When the JOBS Act of 2012 made real estate crowdfunding widely available to investors, it changed the landscape of real estate investing. Suddenly investment companies were able to offer shares in real estate projects to the public, allowing investors to access high-value deals with low investment minimums and impressive return potential. The return potential of crowdfunding made this a favorite high-new-worth investing strategy among wealthy investors, while the ease of the crowdfunding model also attracted beginner investors.
But real estate crowdfunding also created an interesting option for investors in terms of debt vs. equity investment. In this article, we want to explain the difference between debt investing and equity investing in real estate. Understanding the difference can help you make informed decisions as you build your real estate portfolio.
Here’s what you need to know about equity investment vs. debt investment.
What Is Debt Investment in Real Estate?
Debt investment is a type of real estate investing in which the investor acts as a lender, rather than an owner. If, for example, you were to loan cash to a house flipper to cover the cost of the renovation, you would hold a real estate debt investment. You could have the loan “secured” by the property, meaning that you could sell the property to recoup your investment if your borrower failed to pay the debt. But without a default on the loan, you would have no ownership interest in the property itself.
It is important to note that debt investment terms are laid out in advance. Investors receive a fixed rate of return over a set period in most cases. Your returns are determined by the interest rate agreed upon by both parties at the beginning of the investment.
Debt investments in real estate include:
- Tax liens,
- Hard money loans,
- Mortgage REITs, and
- Crowdfunded deals in which investors act as lenders rather than owners.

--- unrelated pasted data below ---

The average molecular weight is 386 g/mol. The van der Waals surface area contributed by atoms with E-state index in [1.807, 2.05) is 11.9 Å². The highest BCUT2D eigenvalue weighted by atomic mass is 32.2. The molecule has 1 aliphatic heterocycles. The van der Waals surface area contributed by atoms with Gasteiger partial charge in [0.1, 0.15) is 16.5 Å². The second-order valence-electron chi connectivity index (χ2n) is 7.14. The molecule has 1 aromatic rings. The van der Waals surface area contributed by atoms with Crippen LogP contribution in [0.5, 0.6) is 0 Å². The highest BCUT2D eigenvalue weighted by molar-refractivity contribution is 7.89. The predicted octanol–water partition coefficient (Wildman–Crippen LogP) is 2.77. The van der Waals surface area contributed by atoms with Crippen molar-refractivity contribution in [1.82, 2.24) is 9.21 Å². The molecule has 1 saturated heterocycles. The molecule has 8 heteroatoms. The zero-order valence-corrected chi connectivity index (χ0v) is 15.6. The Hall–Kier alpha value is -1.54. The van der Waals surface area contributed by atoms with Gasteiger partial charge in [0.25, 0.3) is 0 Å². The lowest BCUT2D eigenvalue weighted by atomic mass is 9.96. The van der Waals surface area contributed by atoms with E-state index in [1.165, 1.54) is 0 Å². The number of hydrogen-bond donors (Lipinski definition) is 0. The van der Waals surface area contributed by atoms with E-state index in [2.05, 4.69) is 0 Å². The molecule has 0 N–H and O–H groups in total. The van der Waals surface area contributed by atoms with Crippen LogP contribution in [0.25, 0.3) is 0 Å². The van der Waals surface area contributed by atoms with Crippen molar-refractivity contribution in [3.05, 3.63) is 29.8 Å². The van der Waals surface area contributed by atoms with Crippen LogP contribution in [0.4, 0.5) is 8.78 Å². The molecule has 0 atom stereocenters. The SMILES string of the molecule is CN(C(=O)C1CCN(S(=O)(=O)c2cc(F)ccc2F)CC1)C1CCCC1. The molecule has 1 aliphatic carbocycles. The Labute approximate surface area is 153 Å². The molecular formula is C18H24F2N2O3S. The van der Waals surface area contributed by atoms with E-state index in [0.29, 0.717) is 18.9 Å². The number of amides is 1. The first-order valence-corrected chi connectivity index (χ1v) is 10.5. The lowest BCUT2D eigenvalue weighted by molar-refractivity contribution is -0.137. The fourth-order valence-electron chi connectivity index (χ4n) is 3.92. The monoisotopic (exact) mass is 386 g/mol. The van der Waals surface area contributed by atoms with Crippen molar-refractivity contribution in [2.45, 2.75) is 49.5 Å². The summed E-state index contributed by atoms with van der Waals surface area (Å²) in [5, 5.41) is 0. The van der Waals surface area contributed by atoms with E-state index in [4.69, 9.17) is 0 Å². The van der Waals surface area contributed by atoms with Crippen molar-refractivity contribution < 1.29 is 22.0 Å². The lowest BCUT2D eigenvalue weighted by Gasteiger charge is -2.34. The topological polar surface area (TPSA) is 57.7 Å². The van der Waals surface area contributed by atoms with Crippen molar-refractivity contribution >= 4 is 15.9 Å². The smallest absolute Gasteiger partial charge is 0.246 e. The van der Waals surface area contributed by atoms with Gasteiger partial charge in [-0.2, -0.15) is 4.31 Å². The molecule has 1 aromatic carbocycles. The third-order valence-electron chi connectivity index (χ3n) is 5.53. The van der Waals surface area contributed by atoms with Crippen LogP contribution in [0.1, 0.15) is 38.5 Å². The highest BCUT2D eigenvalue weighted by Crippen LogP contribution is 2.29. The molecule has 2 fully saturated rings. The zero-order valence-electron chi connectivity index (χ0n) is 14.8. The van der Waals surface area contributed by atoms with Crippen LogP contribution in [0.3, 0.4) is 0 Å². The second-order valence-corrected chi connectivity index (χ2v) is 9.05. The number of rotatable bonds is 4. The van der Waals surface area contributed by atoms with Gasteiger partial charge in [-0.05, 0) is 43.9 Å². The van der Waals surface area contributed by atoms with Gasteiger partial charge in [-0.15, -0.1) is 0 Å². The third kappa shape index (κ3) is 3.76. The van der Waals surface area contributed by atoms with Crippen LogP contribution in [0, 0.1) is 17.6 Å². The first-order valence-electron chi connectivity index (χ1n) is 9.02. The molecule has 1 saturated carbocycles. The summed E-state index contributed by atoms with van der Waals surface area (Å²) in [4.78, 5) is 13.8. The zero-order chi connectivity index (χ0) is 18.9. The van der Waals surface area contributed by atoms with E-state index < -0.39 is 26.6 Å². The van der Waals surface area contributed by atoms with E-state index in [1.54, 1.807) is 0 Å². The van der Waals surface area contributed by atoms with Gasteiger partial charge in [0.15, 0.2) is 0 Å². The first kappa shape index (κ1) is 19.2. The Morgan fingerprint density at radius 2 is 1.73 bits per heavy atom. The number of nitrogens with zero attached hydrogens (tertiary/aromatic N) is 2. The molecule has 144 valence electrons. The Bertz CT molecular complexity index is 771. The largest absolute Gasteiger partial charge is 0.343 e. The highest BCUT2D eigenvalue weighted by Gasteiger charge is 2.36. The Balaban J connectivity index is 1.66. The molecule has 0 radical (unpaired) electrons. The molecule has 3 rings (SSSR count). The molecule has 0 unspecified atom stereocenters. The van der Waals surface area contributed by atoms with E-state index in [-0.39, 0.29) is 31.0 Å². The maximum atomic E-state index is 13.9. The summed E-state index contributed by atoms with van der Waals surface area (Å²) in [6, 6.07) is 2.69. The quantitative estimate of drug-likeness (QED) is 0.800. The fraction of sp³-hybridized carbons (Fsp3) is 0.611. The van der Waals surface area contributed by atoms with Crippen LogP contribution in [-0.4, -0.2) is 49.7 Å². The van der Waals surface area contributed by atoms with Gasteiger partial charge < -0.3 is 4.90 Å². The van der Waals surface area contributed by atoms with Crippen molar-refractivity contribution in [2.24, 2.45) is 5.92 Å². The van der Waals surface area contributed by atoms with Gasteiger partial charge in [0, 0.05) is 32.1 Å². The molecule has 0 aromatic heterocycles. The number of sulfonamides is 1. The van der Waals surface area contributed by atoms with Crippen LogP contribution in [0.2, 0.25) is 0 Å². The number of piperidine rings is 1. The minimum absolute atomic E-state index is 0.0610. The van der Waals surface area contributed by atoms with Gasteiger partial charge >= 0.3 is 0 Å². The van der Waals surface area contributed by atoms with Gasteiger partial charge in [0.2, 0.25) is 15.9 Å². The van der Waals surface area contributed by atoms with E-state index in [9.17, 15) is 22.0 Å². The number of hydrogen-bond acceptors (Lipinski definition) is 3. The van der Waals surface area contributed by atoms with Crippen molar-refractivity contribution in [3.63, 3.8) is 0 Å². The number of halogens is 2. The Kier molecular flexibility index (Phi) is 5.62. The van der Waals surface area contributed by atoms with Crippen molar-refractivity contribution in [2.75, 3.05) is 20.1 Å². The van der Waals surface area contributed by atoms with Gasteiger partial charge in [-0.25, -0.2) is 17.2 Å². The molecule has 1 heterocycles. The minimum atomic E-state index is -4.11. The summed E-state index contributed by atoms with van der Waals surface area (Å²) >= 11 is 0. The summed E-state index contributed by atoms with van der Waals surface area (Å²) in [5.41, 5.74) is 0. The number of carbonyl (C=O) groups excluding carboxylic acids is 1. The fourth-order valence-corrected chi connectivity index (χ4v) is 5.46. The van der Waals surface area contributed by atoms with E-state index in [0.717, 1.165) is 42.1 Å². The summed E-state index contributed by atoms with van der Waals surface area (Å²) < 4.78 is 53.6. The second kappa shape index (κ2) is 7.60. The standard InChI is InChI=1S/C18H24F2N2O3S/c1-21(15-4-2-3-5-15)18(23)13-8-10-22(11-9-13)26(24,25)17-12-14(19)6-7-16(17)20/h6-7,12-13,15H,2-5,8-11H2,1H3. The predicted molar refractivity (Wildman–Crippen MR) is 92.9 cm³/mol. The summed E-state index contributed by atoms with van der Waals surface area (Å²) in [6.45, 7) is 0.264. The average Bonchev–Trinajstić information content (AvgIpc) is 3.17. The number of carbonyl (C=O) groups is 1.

Pros and Cons of Debt Investment in Real Estate
There are several benefits of debt investment in real estate:
- Relatively low risk. Most homeowners are likely to prioritize debts secured by their property over all other debts, making them unlikely to default. Furthermore, debt investors sit at the bottom of the capital stack, which means that they are the first to be paid out. This is particularly important in the event of default, especially if there aren’t enough funds to repay all investors; debt investors have priority.
- Predictable income. Since you know the interest rate on the loan, you can project future income from the investment accurately.
- Potentially shorter holding period. Some debt investments, like new developments or flip projects, are short-term. You might loan funds for a small multi-family development, expected to be completed in 18 months, for example. When the completed development is sold, you’ll receive your original investment plus the agreed-upon interest. Many investors favor short-term investments because they are not comfortable tying up their investment capital for more than a few years at a time.
There are also potential downsides to debt investments in real estate:
- Capped returns. Since the return is based on the interest rate negotiated upfront, there is no way to exceed that yield. No matter how high the value of the real estate securing the loan grows, you cannot claim more than the agreed-upon rate (except, perhaps, in the unlikely event of a borrower default).